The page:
Xiuhtezcatl Martinez was sitting in his living room in Boulder, Colorado, watching the environmental documentary The 11th Hour, when it hit him for the first time. “I kind of began to grasp the idea that human beings are responsible for creating a crisis that threatens not just nature but humanity — everything about our civilization.” He was six years old. Martinez became one of 21 child plaintiffs suing the U.S. government for failing to protect them from climate change. He was 15 when they brought the suit. He turns 19 in May; the case is finally scheduled to be heard in June.
As scientists make increasingly dire predictions about the future habitability of the planet, climate activists are being radicalized at younger and younger ages. Many can’t vote, but they are making their voices heard: striking from school, filing lawsuits, staging sit-ins on Capitol Hill. On March 15th, inspired by teen Swedish activist Greta Thunberg, more than a million students poured into streets around the world to protest adults’ abject failure to curb carbon emissions.
“We’re panicking. We feel the fear,” says Jamie Margolin, 17, who founded the climate movement Zero Hour. “We feel the impending societal disaster. But our leaders are acting like total children.” The only politicians she has patience for are ones demanding system-overhauling programs like the Green New Deal, championed by millennial Rep. Alexandria Ocasio-Cortez, who calls the climate fight “the civil-rights movement of our generation.”
“Young people have been leading this movement for a long time,” says veteran activist Bill McKibben. “The good news is, no one seems to give it up as they age. Today’s climate strikers are tomorrow’s senators and mayors.” Margolin agrees. “I see myself as a congresswoman or even president,” she says. “I want to be the leader that I wish I had.”
Rolling Stone talked with several of the emerging young leaders of the climate movement about how they got involved and what needs to be done.
Alexandria Villaseñor (pictured above)
Alexandria Villaseñor has protested outside the United Nations headquarters in New York every Friday since December. She joined the movement after being in Davis, California, while wildfires ravaged the state. “People were collapsing in downtown Davis from smoke inhalation,” Villaseñor says. “I have asthma — that was a scary situation for me.” Unfortunately, her protest caught the attention of the alt-right platform Breitbart, where readers left threatening comments. “It was the first time that I felt terrified about what my daughter was doing,” says her mom, Kristin Hogue. But Villaseñor didn’t back down. She’s starting a nonprofit, Earth Uprising, to organize for direct action and design a school curriculum, written by scientists, about climate change — with a slight twist: students will be distributing it to teachers rather than vice-versa. And she still protests. “I was very insistent with my parents,” she says. “They kind of had to oblige my demands.”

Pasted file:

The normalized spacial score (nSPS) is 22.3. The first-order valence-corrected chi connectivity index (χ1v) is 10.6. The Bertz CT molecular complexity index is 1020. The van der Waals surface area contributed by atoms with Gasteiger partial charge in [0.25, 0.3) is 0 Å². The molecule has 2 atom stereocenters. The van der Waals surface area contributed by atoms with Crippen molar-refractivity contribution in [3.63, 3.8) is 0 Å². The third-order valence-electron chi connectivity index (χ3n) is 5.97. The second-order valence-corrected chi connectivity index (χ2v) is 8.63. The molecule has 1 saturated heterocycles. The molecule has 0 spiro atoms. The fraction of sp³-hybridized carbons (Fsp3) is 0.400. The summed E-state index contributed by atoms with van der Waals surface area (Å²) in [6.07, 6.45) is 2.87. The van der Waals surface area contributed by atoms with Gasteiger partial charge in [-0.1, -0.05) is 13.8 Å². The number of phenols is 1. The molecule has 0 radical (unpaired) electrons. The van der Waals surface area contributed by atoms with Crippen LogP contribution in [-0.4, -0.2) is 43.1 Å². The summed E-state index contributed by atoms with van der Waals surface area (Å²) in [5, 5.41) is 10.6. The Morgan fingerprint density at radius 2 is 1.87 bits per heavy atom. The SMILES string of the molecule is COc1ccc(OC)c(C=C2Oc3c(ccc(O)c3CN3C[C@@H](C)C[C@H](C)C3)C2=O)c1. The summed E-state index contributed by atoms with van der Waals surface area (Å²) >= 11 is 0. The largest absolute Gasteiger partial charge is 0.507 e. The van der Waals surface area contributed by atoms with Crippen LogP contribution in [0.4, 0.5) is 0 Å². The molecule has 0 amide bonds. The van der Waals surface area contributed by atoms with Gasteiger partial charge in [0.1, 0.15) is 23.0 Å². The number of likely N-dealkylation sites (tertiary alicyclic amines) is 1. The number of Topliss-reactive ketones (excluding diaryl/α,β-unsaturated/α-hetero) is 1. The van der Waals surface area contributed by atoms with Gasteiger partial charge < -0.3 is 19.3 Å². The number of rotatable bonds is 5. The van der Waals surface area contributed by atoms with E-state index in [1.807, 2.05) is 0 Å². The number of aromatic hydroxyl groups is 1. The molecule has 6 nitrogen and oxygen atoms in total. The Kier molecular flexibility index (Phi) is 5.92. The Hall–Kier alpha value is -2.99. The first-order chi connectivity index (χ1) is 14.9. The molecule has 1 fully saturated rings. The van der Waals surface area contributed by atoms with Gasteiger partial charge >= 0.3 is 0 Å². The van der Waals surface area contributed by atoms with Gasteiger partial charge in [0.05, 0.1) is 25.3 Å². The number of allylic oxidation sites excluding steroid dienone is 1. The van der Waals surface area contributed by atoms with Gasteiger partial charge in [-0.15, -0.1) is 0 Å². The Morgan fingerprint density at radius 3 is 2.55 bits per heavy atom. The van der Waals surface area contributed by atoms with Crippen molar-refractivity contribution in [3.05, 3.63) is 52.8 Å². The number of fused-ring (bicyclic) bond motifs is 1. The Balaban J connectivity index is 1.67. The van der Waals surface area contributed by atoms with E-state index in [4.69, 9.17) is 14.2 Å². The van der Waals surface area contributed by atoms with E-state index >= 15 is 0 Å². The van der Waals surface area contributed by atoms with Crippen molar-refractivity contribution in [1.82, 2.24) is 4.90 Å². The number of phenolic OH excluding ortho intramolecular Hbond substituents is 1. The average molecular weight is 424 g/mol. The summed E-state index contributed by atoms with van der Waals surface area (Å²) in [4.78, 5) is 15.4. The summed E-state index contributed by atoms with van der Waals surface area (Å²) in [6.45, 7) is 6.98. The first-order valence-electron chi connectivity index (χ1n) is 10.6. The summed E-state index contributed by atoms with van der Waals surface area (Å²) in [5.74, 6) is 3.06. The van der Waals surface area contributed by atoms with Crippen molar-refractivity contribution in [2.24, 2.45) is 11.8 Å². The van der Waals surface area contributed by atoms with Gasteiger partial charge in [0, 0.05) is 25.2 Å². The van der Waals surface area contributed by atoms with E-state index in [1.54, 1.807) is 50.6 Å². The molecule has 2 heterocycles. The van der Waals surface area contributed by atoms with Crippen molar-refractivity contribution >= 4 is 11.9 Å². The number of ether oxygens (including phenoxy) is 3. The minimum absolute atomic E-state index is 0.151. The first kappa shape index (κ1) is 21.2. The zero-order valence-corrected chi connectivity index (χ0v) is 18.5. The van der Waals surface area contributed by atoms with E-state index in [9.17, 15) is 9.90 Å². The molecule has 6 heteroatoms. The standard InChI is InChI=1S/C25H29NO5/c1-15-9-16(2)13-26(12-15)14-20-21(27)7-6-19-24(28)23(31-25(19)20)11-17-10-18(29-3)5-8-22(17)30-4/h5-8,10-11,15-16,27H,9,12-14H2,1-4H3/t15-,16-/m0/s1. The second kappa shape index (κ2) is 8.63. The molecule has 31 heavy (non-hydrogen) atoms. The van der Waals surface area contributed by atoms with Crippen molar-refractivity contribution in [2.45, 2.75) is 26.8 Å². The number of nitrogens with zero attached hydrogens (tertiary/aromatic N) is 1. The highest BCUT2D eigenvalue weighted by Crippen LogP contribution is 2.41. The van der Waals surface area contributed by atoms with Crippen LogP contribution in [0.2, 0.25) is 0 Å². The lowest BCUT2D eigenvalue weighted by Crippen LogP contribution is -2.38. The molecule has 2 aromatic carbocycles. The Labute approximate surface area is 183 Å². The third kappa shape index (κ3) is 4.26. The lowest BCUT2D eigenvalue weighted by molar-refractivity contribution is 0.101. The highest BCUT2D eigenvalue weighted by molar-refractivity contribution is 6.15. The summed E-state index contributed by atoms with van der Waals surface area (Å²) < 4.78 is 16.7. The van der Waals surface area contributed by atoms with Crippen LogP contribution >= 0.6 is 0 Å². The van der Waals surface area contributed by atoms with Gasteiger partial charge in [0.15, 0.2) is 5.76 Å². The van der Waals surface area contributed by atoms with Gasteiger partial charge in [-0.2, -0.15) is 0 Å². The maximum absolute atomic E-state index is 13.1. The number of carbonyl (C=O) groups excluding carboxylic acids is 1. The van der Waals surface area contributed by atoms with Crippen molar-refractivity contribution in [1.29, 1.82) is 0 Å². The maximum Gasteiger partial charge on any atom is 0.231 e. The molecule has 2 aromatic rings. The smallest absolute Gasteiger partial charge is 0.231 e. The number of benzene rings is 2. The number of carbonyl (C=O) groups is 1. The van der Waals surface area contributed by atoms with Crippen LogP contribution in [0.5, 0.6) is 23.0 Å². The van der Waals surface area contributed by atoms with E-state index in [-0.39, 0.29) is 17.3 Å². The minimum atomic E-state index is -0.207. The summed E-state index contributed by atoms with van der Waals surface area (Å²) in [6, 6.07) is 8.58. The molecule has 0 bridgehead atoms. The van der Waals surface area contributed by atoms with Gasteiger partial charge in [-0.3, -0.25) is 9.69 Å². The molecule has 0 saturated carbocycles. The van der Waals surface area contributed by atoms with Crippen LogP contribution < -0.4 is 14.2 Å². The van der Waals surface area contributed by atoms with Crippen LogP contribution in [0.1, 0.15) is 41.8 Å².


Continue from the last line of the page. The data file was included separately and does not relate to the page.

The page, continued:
Group affiliation Zero Hour
“No one tells kids how to be politically involved,” says Jamie Margolin, so she used what she knew: Instagram. A single post musing about the possibility of holding a youth march in Washington, D.C., resulted in Zero Hour, a network of activists she now co-leads with three others that organized a protest on the Washington Mall and in 25 other cities last summer. Today, Zero Hour’s focus is on amplifying the voices of young people of color, who she says are most directly affected by climate change. “When I turn on CNN, if there’s someone talking climate, it’s Jay Inslee, Al Gore, Bill Nye the Science Guy, and there’s nothing wrong with them,” she says, “but for any issue, the people who are most affected by it need to be the ones speaking up.”
U.S. Youth Climate Strike
Haven Coleman, a co-executive director of the U.S. Youth Climate Strike, cut her teeth protesting the Martin Drake coal power plant in Colorado Springs before confronting her senator Cory Gardner about his support from fossil-fuel companies. But she credits her fifth-grade social-studies class, and a lesson about deforestation, with opening her eyes to climate change. “I was like, ‘OK, I gotta do something now.’ It’s going to be affecting me my whole life. It’s affecting every person I know.”
Hometown Boulder, Colorado
Group affiliation Earth Guardians
“I’ve been protesting since before I could walk,” Xiuhtezcatl Martinez says. And he’s not exaggerating. He gave his first public speech — imploring parents to teach their kids how sacred the Earth is — at age six. At 15 he joined a lawsuit testing a legal theory that the government was impinging on children’s rights by failing to curb carbon emissions, addressed the U.N. and sat on President Obama’s Youth Council. “I was madly empowered to engage in policy in a way people wouldn’t expect,” says Martinez, youth director of a nonprofit founded by his mother, Earth Guardians. “That allowed me to engage in a conversation much bigger than myself. It’s been something that has given me a lot of hope.”
U.S. Youth Climate Strike
For Isra Hirsi, a leader of the U.S. climate strikes in March, it all started when she joined her high school’s environmental club. Soon she was lobbying her city council and pushing Minneapolis to commit to 100 percent renewable electricity by 2030. “They were trying to shoot for 2050, and we kept going back and forth, because it shouldn’t be whether it’s politically possible, but what is necessary,” she says. As for any similarities between herself and her activist mother, Congresswoman Ilhan Omar? “It kind of is just a random coincidence that I do what I do and she does what she does.”